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Cortex. 2017 Jun;91:316-326. doi: 10.1016/j.cortex.2017.04.003. Epub 2017 Apr 15.

The effect of focal cortical frontal and posterior lesions on recollection and familiarity in recognition memory.

Author information

1
Rotman Research Institute at Baycrest, Toronto, ON, Canada. Electronic address: vstamenova@research.baycrest.org.
2
LC Campbell Cognitive Neurology Research Unit, Hurvitz Brain Sciences Research Program, Sunnybrook Research Institute, Toronto, ON, Canada. Electronic address: fgao@sri.utoronto.ca.
3
LC Campbell Cognitive Neurology Research Unit, Hurvitz Brain Sciences Research Program, Sunnybrook Research Institute, Toronto, ON, Canada; Faculty of Medicine, School of Graduate Studies, University of Toronto, Medical Sciences Building, 1 King's College Cir #3172, Toronto, ON, Canada; Department of Medicine, Neurology, University of Toronto and Sunnybrook Health Sciences Centre, Toronto, ON, Canada. Electronic address: sandra.black@sunnybrook.ca.
4
Department of Surgery, University of Toronto, Toronto, ON, Canada. Electronic address: m.schwartz@utoronto.ca.
5
Rotman Research Institute at Baycrest, Toronto, ON, Canada. Electronic address: natasha.kovacevic3@gmail.com.
6
Department of Neurology, Beth Israel Deaconess Medical Center, Boston, MA, USA. Electronic address: michaelalexander1@mac.com.
7
Rotman Research Institute at Baycrest, Toronto, ON, Canada. Electronic address: blevine@research.baycrest.org.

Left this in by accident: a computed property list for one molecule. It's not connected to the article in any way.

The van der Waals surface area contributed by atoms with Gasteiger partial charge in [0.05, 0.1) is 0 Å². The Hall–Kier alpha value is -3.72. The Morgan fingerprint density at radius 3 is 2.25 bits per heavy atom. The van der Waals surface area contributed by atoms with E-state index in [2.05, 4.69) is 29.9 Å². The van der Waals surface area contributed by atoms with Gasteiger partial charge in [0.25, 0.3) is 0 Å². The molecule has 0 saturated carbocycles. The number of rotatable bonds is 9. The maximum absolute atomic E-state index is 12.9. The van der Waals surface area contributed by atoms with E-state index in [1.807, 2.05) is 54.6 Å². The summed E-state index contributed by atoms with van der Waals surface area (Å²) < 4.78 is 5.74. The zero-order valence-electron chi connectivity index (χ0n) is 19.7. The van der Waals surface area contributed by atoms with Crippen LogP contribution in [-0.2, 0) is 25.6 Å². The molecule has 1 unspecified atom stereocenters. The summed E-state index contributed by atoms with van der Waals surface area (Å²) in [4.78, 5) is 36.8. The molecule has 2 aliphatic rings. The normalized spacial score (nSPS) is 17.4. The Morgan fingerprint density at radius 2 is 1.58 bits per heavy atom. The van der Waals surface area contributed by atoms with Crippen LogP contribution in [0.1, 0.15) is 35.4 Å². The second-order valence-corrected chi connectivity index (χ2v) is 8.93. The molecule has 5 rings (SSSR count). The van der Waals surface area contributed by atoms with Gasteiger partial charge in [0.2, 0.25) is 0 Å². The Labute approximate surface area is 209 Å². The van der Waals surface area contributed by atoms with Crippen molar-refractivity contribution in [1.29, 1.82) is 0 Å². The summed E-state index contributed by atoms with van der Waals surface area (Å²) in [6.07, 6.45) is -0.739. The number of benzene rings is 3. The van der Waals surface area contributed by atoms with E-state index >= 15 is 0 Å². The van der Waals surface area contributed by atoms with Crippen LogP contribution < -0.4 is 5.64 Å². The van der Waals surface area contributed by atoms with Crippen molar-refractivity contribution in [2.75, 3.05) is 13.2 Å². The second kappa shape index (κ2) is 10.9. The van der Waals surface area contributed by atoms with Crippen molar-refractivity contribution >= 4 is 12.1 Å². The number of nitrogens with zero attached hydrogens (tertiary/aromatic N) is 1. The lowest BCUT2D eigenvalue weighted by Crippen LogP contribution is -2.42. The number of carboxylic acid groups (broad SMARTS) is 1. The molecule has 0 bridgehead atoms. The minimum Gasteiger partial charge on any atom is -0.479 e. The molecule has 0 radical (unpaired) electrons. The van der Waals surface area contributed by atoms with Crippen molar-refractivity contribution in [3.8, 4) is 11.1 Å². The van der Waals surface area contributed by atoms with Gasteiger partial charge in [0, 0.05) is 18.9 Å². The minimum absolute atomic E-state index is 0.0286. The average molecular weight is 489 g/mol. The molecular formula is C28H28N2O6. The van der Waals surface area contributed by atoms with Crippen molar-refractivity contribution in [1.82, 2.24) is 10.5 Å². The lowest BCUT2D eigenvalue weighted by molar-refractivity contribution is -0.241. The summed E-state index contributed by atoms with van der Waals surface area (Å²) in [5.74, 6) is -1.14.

Abstract

Recognition memory can be subdivided into two processes: recollection (a contextually rich memory) and familiarity (a sense that an item is old). The brain network supporting recognition encompasses frontal, parietal and medial temporal regions. Which specific regions within the frontal lobe are critical for recollection vs. familiarity, however, are unknown; past studies of focal lesion patients have yielded conflicting results. We examined patients with focal lesions confined to medial polar (MP), right dorsal frontal (RDF), right frontotemporal (RFT), left dorsal frontal (LDF), temporal, and parietal regions and matched controls. A series of words and their humorous definitions were presented either auditorily or visually to all participants. Recall, recognition, and source memory were tested at 30 min and 24 h delay, along with "remember/know" judgments for recognized items. The MP, RDF, temporal and parietal groups were impaired on subjectively reported recollection; their intact recognition performance was supported by familiarity. None of the groups were impaired on cued recall, recognition familiarity or source memory. These findings suggest that the MP and RDF regions, along with parietal and temporal regions, are necessary for subjectively-reported recollection, while the LDF and right frontal ventral regions, as those affected in the RTF group, are not.

KEYWORDS:

Familiarity; Frontal lobes; Recollection; Source memory

PMID:
28499557
DOI:
10.1016/j.cortex.2017.04.003
[Indexed for MEDLINE]

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